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I am once again reminded that I am not in love with my fellow humans. I know that it is not the most politically correct thing to say, but people have some sort of weird need to feel sorry for themselves and from the videos on the Center for Digital Storytelling website pity stories abound. Why is it that everyone has a story to tell, and it is always about homelessness, cancer, death of loved ones…in a word tragedy.

I have never had a tolerance for this sort of thing, all of those heartwarming stories of the Olympic athletes…blah.

Ok, so enough of my dislike of my fellow man. I really liked the SL video “Life on Life” , it did have a bit of a “feel good- Human interest” thing happening, but it was more reflective than a woe is me thing.

I would like to see (maybe this has already happened) digital story telling– to tell actual stories. I mean like ancient stories, passed down from generation to generation …entertainment as it was hundreds, or thousands of years ago before television or mass printing of books. In my head I am seeing the old “Reading Rainbow” show, anyone remember that? Only with the digital aspect, pictures and story that go together on your computer.

Grandmothers and grandfathers can record stories that they remember from childhood or even adulthood for the next generations. But not only tragic things, happy stories of how parents met, or what school was like for them, what they did for a living…I guess the problem is getting folks to sit down and tell the stories. http://homepage.mac.com/eportfolios/iMovieTheater21.html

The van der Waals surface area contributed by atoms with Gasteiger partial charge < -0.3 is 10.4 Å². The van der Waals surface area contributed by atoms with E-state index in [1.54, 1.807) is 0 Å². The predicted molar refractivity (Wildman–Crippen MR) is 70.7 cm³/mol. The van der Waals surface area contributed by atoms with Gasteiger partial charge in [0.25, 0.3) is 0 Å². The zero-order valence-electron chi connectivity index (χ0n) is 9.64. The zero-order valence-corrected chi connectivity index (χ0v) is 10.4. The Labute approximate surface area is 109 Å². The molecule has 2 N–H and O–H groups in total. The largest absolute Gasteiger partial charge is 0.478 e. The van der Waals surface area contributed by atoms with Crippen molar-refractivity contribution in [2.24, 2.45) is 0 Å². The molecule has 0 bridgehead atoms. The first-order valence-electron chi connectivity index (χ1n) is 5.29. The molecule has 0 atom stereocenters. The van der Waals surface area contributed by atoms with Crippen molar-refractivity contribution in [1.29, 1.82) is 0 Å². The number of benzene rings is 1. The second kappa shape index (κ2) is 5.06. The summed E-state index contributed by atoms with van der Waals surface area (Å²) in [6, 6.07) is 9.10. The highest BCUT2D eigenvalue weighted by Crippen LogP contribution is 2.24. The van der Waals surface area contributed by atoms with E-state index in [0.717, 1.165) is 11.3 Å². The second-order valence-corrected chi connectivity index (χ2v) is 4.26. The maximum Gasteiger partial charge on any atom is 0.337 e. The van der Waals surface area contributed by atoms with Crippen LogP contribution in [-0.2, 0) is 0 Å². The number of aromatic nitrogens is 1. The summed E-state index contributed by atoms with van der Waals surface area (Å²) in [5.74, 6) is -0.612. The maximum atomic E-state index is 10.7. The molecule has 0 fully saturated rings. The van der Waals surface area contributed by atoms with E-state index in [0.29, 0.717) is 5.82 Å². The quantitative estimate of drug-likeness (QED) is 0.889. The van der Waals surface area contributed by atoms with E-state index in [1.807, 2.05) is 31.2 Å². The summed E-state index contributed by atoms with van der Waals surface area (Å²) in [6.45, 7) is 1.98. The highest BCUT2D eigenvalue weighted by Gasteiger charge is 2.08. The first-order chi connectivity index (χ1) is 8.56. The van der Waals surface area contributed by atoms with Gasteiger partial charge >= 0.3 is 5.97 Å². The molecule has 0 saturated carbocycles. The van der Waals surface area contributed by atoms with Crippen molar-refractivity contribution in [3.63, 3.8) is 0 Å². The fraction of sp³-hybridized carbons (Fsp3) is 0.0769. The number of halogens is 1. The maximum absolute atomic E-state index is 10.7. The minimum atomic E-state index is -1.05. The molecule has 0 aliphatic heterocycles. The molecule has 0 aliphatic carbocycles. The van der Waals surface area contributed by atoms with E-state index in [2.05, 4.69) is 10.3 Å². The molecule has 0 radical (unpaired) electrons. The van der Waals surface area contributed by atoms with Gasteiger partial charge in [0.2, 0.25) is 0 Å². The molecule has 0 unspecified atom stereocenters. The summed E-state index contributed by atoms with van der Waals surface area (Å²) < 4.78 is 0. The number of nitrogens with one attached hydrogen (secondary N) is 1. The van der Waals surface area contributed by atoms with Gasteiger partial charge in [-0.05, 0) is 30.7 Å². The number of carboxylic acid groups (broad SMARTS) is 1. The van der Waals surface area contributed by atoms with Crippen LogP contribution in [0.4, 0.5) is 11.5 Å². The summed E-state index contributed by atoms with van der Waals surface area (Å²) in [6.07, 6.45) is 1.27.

this story tells about the issues with getting the information before it is too late…and gets a little carried away with the sadness of not getting around to asking or helping family members record the stories. I side with the first man’s father, who said ” I do not tell stories, I make conversation”. But his son never just sat down with the man and asked him questions to get the “story” er, conversation started? he left him alone with a tape recorder and expected him to talk to it? Weird.

But I say, instead of being sad about not having your father digitally collect the stories, begin with yourself…chances are you remember the stories told by your parents (probably better than they do) I know I have a million “Stu stories” as my family call them (my father passed in 1997, but we tell his stories all the time). Instead of being heartbroken that you ran out of time seize the day and make a digital story of your own- Happy and positive instead of sad and weepy.

I might be rambling now, but I see this digital storytelling as so much more than quasi personal therapy, it can be informative about the world, not just as one person sees it. Travel logs of trips you have taken, people you have met, events that not everyone could attend, moments in a child’s life that can be handed to them on graduation. Bedtime stories for when you (as a parent) are away on a business trip. Most of us know that we almost never read the actual words in the book to young children, my grandfather used to make up his own story to go along with the pictures to the “Pokey Little Puppy” to this day I have no idea what the actual story is, but I like mine better 😉 Our own photo collections with a narrative to go along so others know what the pictures are of and about.

Here’s to the future!